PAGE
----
- When someone follows you, follow them back if they appear to be a real person. There are a lot of fake or “bot” accounts that tweet continual spam on Twitter. You don’t have to do anything more than look at what they tweet to figure out if they are a porn bot or continual stream of advertisements for various things, etc.
- Reply to tweets that catch your interest regularly. Make this a habit to ensure that you tweet back to people at least several times a week. You can even have real conversations, albeit in 140 characters or less, with others via Twitter.
- Retweet other people’s tweets when they are interesting or relevant to your interests.
- Mention other people’s Twitter nickname when it is relevant. It’s a kind of compliment, and it increases their visibility.
- Thank people via a tweet when they mention you or retweet something you’ve tweeted, even if it was just retweeting your retweet. This is a kind of courtesy, increases people’s visibility on Twitter, and since people like to see their name, they are more likely to retweet other things in the future.
- Retweet tweets from people who have retweeted your tweets. They like it, so they’ll retweet you more often.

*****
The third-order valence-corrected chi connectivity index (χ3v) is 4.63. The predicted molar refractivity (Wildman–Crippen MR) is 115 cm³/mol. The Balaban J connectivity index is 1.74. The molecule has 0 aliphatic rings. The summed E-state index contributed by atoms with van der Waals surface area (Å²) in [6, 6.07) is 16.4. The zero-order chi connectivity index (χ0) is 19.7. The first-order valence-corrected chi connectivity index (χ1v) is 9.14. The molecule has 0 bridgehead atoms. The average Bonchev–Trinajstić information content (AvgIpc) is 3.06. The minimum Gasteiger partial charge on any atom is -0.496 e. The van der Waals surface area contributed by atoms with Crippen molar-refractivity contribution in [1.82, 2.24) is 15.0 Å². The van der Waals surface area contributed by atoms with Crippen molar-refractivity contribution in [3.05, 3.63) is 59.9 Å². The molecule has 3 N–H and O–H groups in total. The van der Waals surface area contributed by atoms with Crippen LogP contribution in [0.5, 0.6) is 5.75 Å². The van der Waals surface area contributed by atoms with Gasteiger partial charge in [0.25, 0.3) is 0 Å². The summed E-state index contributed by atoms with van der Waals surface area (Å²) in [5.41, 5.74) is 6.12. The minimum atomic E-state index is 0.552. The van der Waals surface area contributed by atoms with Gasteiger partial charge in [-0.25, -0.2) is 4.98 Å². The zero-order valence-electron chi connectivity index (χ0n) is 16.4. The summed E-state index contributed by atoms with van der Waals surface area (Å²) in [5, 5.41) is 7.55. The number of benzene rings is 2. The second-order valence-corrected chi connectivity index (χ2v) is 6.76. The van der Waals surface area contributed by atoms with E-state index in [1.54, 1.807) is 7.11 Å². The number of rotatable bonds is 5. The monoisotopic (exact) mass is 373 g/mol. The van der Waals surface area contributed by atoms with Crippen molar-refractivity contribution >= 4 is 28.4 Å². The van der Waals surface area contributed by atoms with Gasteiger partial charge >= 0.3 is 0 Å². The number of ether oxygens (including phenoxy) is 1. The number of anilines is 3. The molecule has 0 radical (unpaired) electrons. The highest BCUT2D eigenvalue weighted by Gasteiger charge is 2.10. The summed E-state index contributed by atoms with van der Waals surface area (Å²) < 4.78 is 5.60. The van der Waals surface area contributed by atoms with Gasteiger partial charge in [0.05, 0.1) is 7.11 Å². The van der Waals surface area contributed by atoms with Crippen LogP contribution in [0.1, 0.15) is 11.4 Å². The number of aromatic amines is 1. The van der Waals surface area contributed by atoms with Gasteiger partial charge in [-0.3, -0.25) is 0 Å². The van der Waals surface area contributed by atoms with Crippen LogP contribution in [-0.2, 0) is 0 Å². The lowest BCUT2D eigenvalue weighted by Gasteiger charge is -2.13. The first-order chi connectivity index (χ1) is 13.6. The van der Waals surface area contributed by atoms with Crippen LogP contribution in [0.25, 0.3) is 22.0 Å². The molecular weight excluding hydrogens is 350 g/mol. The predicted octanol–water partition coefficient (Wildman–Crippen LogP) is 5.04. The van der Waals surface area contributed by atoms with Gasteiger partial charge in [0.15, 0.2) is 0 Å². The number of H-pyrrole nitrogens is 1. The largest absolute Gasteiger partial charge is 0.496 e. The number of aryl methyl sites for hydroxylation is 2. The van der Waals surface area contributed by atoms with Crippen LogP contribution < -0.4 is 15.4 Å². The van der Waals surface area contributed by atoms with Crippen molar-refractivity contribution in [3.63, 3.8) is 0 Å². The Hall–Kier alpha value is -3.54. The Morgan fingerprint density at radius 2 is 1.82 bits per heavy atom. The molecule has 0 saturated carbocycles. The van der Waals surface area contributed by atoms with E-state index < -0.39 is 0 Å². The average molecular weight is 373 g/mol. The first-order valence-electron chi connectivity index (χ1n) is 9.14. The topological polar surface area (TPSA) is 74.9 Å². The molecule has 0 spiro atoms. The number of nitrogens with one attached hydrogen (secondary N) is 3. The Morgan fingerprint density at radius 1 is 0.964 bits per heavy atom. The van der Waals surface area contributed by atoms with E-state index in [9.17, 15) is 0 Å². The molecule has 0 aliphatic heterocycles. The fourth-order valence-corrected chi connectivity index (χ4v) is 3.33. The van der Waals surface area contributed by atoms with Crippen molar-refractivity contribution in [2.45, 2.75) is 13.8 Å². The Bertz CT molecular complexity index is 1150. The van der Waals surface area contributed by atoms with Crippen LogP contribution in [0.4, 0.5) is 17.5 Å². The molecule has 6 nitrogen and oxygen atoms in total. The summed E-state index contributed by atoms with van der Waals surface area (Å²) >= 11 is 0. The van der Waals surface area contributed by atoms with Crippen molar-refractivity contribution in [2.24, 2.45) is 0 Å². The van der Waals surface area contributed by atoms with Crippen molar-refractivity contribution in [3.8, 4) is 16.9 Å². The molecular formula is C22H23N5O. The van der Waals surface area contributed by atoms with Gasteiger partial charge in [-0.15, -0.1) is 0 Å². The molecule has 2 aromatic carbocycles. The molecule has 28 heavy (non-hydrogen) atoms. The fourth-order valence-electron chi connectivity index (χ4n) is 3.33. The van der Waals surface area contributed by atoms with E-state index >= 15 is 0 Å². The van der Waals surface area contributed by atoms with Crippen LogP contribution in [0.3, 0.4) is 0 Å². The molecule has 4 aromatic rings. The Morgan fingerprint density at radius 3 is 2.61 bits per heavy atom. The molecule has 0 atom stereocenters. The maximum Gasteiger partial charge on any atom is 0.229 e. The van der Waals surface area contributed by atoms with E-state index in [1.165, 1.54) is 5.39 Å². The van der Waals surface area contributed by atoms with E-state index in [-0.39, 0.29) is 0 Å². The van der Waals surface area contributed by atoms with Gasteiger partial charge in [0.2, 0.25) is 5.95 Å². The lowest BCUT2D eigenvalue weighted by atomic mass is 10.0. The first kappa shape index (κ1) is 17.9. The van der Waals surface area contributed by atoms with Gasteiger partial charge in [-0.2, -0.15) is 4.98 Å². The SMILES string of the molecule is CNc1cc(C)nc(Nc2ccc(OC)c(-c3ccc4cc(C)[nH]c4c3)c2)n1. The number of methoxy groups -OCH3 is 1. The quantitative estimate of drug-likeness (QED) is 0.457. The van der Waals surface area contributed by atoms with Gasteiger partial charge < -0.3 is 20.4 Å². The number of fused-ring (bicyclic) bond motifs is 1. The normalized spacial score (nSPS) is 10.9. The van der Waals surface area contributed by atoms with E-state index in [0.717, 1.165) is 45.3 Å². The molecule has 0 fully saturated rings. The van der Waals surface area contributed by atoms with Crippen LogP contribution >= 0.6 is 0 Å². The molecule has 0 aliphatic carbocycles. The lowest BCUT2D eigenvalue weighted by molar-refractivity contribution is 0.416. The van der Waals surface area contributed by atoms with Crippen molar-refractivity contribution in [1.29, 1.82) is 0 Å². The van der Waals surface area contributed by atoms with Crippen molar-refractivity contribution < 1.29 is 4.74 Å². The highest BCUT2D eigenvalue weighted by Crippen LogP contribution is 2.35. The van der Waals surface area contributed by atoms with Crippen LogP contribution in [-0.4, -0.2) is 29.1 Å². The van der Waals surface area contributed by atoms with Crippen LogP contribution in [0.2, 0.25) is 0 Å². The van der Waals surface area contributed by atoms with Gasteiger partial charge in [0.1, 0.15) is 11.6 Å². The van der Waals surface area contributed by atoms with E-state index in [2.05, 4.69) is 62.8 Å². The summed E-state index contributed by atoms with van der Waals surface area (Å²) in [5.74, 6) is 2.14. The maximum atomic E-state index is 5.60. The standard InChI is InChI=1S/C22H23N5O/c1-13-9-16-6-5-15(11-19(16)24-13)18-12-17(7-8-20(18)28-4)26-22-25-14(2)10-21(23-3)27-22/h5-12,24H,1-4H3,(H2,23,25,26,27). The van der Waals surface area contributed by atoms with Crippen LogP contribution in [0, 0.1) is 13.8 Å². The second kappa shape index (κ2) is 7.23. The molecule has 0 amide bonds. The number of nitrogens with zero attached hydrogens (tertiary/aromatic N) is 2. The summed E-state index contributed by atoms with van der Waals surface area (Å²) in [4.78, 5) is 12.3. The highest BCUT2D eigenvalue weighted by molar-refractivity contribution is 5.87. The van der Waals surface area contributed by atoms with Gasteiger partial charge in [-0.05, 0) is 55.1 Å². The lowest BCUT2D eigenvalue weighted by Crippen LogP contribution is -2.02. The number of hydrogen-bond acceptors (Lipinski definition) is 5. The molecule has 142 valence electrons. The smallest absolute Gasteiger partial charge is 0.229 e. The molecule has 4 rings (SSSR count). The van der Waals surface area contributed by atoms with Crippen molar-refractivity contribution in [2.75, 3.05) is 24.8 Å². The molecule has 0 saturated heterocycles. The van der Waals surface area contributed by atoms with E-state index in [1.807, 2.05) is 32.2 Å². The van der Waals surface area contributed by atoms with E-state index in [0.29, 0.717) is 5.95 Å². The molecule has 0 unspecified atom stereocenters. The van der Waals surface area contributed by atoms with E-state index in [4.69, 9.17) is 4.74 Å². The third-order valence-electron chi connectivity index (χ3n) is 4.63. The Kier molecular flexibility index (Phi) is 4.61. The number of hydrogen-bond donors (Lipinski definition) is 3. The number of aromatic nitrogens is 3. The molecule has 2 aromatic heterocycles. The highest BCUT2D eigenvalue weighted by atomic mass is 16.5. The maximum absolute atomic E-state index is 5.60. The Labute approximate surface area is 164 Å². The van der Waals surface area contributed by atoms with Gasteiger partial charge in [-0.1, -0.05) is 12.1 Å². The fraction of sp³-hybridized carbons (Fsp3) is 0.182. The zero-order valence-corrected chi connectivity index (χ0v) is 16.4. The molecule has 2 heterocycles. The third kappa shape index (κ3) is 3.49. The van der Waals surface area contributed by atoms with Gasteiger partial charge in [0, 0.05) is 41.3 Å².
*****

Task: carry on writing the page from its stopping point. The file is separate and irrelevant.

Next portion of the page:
- Read your “notifications” section daily. This shows you who and when and what has happened while you are not reading Twitter.
- Avoid using DMs or “Direct Messages”, which are a kind of private tweet. Never just automatically send DMs to others–it’s annoying, usually ignored, and many people will not read or respond to DMs. (I’m one of them!) DMs have become the hallmark of spammers.
- Do not become the kind of Twitter account that everyone despises–the unfollower. These account holders follow people just until they are followed back, and then they unfollow the account. It is rude, and many people use an app to show them who is doing this, so that they can reciprocate. You won’t win friends with this behavior.
- Be prepared to spend some time using Twitter. You learn a lot reading other tweets, as well as have more reason to interact with other Tweeple. Most people will spend an hour per day minimum reading, retweeting, and posting tweets. This can easily be broken into smaller segments of time, with as little as 2 minutes spent at a time, although 15 minutes is a more reasonable segment.